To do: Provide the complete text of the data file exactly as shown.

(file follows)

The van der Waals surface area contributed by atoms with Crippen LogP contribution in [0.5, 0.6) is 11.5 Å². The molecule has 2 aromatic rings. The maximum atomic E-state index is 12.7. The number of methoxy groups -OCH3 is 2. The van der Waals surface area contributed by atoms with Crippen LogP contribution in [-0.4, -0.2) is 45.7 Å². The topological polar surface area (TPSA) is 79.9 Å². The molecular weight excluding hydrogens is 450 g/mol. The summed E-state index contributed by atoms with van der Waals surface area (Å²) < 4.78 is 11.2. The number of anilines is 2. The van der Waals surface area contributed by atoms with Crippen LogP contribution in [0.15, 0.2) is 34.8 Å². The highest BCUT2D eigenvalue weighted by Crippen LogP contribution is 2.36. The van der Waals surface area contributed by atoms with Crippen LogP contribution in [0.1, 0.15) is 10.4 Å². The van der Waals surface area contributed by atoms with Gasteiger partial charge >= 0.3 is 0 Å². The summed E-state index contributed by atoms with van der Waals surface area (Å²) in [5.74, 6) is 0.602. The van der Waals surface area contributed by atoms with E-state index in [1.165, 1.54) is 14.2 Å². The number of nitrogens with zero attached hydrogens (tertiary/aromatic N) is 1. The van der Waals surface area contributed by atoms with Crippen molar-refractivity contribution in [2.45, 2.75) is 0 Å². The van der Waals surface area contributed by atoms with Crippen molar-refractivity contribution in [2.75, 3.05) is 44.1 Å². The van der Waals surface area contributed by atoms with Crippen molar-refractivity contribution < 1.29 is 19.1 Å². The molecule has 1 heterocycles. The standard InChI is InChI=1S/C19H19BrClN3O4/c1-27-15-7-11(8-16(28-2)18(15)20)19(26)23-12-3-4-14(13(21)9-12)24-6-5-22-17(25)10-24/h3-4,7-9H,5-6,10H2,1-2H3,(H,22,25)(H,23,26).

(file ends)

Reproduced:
The van der Waals surface area contributed by atoms with Crippen LogP contribution in [0.5, 0.6) is 11.5 Å². The molecule has 2 aromatic rings. The maximum atomic E-state index is 12.7. The number of methoxy groups -OCH3 is 2. The van der Waals surface area contributed by atoms with Crippen LogP contribution in [-0.4, -0.2) is 45.7 Å². The topological polar surface area (TPSA) is 79.9 Å². The molecular weight excluding hydrogens is 450 g/mol. The summed E-state index contributed by atoms with van der Waals surface area (Å²) < 4.78 is 11.2. The number of anilines is 2. The van der Waals surface area contributed by atoms with Crippen LogP contribution in [0.15, 0.2) is 34.8 Å². The highest BCUT2D eigenvalue weighted by Crippen LogP contribution is 2.36. The van der Waals surface area contributed by atoms with Crippen LogP contribution in [0.1, 0.15) is 10.4 Å². The van der Waals surface area contributed by atoms with Gasteiger partial charge >= 0.3 is 0 Å². The summed E-state index contributed by atoms with van der Waals surface area (Å²) in [5.74, 6) is 0.602. The van der Waals surface area contributed by atoms with E-state index in [1.165, 1.54) is 14.2 Å². The number of nitrogens with zero attached hydrogens (tertiary/aromatic N) is 1. The van der Waals surface area contributed by atoms with Crippen molar-refractivity contribution in [2.45, 2.75) is 0 Å². The van der Waals surface area contributed by atoms with Crippen molar-refractivity contribution in [2.75, 3.05) is 44.1 Å². The van der Waals surface area contributed by atoms with Crippen molar-refractivity contribution < 1.29 is 19.1 Å². The molecule has 1 heterocycles. The standard InChI is InChI=1S/C19H19BrClN3O4/c1-27-15-7-11(8-16(28-2)18(15)20)19(26)23-12-3-4-14(13(21)9-12)24-6-5-22-17(25)10-24/h3-4,7-9H,5-6,10H2,1-2H3,(H,22,25)(H,23,26).